New research opens up this long-debated topic for those in the health industry once more.

Zee Krstic
July 24, 2018

Nearly everyone can agree that eating or drinking something following a tough workout is essential—but exactly what you should be eating and drinking is often debated, and there are countless options on offer, from traditional sports drinks to alternatives like coconut water.

One drink which has been bandied about by fitness buffs for a while is chocolate milk. Why? Besides being tasty, it has a good combination of water, protein, and simple carbohydrates that all help replenish your body after particularly grueling physical exercise.

A new review of research on chocolate milks' efficacy was recently published in the European Journal of Clinical Nutrition. The analysis weighed chocolate milk against other beverages in post-workout recovery, concluding that the high-fat milk was just as effective as sports drinks and water in helping you come down from an exercise session.

The review considered how these drinks played into exertion rates, heart rate, lactate levels (which are a benchmark of how much lactic acid is in the body, a sign of how sore you'll be), and creatine kinase levels, which is an enzyme that illustrates the extent of damage done to your muscles following a workout.

While water and sports drinks are tried-and-true recovery drinks, there's one way in which chocolate milk actually has a bit of an edge—carbohydrate ratios.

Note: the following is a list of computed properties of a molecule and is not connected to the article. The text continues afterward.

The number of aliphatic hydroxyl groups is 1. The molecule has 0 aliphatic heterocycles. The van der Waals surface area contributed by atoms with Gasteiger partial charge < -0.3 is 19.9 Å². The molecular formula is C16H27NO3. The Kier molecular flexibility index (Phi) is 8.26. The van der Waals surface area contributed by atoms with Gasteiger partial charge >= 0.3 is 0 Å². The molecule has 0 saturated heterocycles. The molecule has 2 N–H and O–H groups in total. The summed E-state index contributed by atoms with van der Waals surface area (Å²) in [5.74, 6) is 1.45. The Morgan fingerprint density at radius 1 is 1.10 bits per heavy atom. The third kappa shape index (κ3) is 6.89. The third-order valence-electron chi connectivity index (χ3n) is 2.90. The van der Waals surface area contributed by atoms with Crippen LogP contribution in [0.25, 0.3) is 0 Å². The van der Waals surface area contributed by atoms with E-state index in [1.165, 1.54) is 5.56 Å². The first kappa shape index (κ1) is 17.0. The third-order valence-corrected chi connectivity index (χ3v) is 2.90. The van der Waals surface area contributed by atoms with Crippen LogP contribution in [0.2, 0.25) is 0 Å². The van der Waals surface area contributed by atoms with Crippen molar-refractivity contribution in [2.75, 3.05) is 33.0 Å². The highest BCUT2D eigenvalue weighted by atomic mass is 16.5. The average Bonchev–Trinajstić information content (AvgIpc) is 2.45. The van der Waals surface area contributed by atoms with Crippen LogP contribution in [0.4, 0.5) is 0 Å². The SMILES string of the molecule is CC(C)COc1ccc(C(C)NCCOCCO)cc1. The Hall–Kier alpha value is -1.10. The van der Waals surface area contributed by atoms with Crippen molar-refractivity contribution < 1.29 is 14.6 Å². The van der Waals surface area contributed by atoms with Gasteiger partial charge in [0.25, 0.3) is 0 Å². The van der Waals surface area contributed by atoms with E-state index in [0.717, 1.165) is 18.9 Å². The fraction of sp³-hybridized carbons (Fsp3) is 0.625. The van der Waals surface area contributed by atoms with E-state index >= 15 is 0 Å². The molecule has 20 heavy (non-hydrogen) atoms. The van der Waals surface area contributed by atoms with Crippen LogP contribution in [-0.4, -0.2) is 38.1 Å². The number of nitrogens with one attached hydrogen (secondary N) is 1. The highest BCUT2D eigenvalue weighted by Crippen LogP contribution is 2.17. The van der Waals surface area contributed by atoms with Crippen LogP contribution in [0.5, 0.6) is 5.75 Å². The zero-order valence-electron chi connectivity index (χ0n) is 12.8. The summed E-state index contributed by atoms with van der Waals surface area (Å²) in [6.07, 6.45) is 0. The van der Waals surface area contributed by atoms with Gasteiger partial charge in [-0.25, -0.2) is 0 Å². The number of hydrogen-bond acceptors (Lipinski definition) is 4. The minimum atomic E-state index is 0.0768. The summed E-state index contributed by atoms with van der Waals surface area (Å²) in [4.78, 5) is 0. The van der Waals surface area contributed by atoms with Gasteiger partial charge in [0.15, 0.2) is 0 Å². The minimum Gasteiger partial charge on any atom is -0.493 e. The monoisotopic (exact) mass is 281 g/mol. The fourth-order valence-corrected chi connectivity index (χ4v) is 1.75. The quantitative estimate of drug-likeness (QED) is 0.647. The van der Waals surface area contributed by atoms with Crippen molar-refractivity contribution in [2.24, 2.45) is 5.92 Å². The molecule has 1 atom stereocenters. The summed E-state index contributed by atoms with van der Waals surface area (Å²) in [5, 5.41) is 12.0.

A 2012 study published in Acute Topics in Sports Nutrition found that low-fat chocolate milk naturally contains a very desirable 4-to-1 carbohydrate to protein ratio, making it ideal for helping your body rebuild muscle after exercise. It also contains a slightly higher sodium content which helps with hydration.

But it's important to note that many health professionals recommend carb and protein rich drinks like chocolate milk only after a hard, or intense workout.

What does that kind of exercise look like, exactly? Nancy Clark, R.D., tells Health that the easiest way to decide if you should be reaching for chocolate milk has to do with how long you spend working out in the first place.

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Water is fine for any workout under two to three hours, Clark says—if you're spending a good chunk of your day on a bike, running a marathon, or lifting in the gym, then chocolate milk could be the better choice.

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"[Chocolate milk] has sodium and calcium, which we lose when we sweat," Clark told Health. "It’s also got carbs to refuel and give energy, and the protein also helps to repair any damage.”

A glass of chocolate milk within the 20-to-30 minute period after your workout, which Health calls the "metabolic window," can help your body maintain energy as the carbs and protein within chocolate milk aids muscles in recovery, says Leah Kaufman, R.D.

Unfortunately, a dairy-free, plant-based milk won't achieve the same result—these beverages have a drastically different nutritional makeup, including lower protein and carb counts, as well as a lower calorie count.

If you're looking for a substitute to chocolate milk, look for beverages (or foods!) that have at least a 3-to-1 ratio of carbs to protein, which can easily be attained with carb-heavy staples like bananas and high-protein additions like peanut butter or greek yogurt. You can add additions like these to our smoothie recipes that capitalize on this ratio for the best results.

 

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